250 Teens Hear Advice on Setting Priorities at Youth Action Convention

March 18, 2011
PR Pro Terrie Williams Told Teens to Create Realistic Goals and Ask for Help

PLEASANTVILLE, NY – Set realistic goals, avoid striving to be “Superman” or “Superwoman,” and ask for help, PR pro Terrie Williams told approximately 250 teens who attended the recent Youth Action Convention at Pace University. Sponsored by Family Services of Westchester’s Youth Councils, The BRIDGE Foundation, Con Edison, The Elias Foundation, The Charles A. Frueauff Foundation, New York Life, the Westchester County Youth Bureau and PACE University, this year’s event focused on the theme, “Setting Your Priorities Straight. How Are You Going to Win if You’re Not Right Within?”

“This year, we wanted to challenge the youth of Westchester to get themselves together mentally and physically,” said Tianna Canady, Program Coordinator of the Westchester County Youth Councils. Terrie Williams’ keynote address entitled “Check Yourself Before You Wreck Yourself: Real Talk on How We’re Really Doing,” echoed the convention theme. Williams, the author of four books and the founder of the national youth advocacy group, The Stay Strong Foundation, told the teenagers about the challenges she faced when overcoming depression five years ago. She warned the young audience members not to hide behind a mask and let anger or hurt feelings fester. Williams encouraged the teens to find someone they could trust and open up about their emotions. In 1998, Williams founded the Terrie Williams Agency, which includes such clients at Eddie Murphy, Chris Rock, Janet Jackson, Russell Simmons, the NFL, the NBA, Revlon and Nickelodeon. Each convention attendee received a copy of her book “Stay Strong: Simple Life Lessons for Teens.”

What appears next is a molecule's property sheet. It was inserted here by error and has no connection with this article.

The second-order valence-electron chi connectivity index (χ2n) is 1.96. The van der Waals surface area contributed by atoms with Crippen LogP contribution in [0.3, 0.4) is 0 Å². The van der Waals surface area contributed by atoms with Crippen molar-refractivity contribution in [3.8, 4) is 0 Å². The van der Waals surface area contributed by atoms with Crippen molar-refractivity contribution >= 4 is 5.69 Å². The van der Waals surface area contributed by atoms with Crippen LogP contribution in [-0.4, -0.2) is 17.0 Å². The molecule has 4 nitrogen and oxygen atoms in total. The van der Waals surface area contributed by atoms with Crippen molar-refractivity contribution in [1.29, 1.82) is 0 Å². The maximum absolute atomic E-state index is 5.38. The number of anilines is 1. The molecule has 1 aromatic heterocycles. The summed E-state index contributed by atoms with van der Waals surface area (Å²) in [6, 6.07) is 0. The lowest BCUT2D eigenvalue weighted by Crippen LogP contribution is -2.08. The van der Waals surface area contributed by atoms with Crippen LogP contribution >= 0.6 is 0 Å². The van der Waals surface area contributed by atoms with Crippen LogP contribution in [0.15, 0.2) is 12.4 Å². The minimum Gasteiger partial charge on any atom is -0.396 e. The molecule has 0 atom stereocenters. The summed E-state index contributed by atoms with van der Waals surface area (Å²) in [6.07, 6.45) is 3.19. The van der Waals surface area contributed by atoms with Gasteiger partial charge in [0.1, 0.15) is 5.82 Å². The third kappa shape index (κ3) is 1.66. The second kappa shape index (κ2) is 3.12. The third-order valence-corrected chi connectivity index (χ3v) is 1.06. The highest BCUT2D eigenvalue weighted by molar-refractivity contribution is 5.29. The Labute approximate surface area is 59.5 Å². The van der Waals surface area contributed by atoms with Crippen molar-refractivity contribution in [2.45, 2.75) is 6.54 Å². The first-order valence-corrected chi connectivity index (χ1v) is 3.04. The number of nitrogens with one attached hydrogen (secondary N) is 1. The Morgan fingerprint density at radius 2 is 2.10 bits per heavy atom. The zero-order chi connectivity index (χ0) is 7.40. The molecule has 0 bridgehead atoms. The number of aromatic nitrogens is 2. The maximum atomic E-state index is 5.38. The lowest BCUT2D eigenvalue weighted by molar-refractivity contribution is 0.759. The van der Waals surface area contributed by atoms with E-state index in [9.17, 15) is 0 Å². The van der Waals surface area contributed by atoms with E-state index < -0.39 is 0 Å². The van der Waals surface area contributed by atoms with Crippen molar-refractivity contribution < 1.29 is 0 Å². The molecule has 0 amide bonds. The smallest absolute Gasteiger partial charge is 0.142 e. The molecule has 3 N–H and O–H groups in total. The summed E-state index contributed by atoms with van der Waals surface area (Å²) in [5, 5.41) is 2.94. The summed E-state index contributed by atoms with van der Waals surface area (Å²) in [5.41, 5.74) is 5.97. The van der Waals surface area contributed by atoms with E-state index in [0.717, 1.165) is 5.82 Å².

The improvisational presentation by Big Apple Playback Theatre and teen-led workshops were among the other highlights of the convention. Seminar topics included “Teen Sexuality,” “Healthy Relationships,” “Self-Injury and Self-Harm,” “Health/Nutrition,” “Media Influence and Self-Image,” “Dangers of Alcohol Abuse/Underage Drinking,” and “Cyber Bullying.” “I think the heartfelt message from Terrie Williams, the informative workshops and the encouraging presentations by the improvisational theater group all had a positive impact on the teens in attendance,” noted Lynn Green, Vice President of Development for FSW. When attendees were asked how they felt at the end of the convention, they replied, “I feel less alone” and “I feel more connected,” Green noted.

Family Services of Westchester’s Youth Council was formed in 2000 to empower teens to become an active voice for their peers in the county, becoming advocates on such important topics as substance abuse, youth violence and anti-tobacco initiatives. Members of the Youth Council and the Junior Youth Council have traveled to White Plains and Albany to meet local and state legislators and speak out on gun control and cutbacks in funding for social service programs for teens. To learn more about joining or sponsoring the Youth Councils, contact Tianna Canady at (914) 872-5224 or Terrell Wheeler at (914) 872-5225.

Founded in 1954, Family Services of Westchester is a not-for-profit agency dedicated to strengthening and supporting families, children and individuals through all stages of the life cycle. With an annual budget of $20 million and 450 employees, FSW provides a broad range of social and mental health services to nearly 30,000 people each year. Its offerings include early childhood programs, adoption services, family and individual counseling, youth development initiatives, elder services, employee assistance workshops, and support programs for families living with HIV/AIDS.

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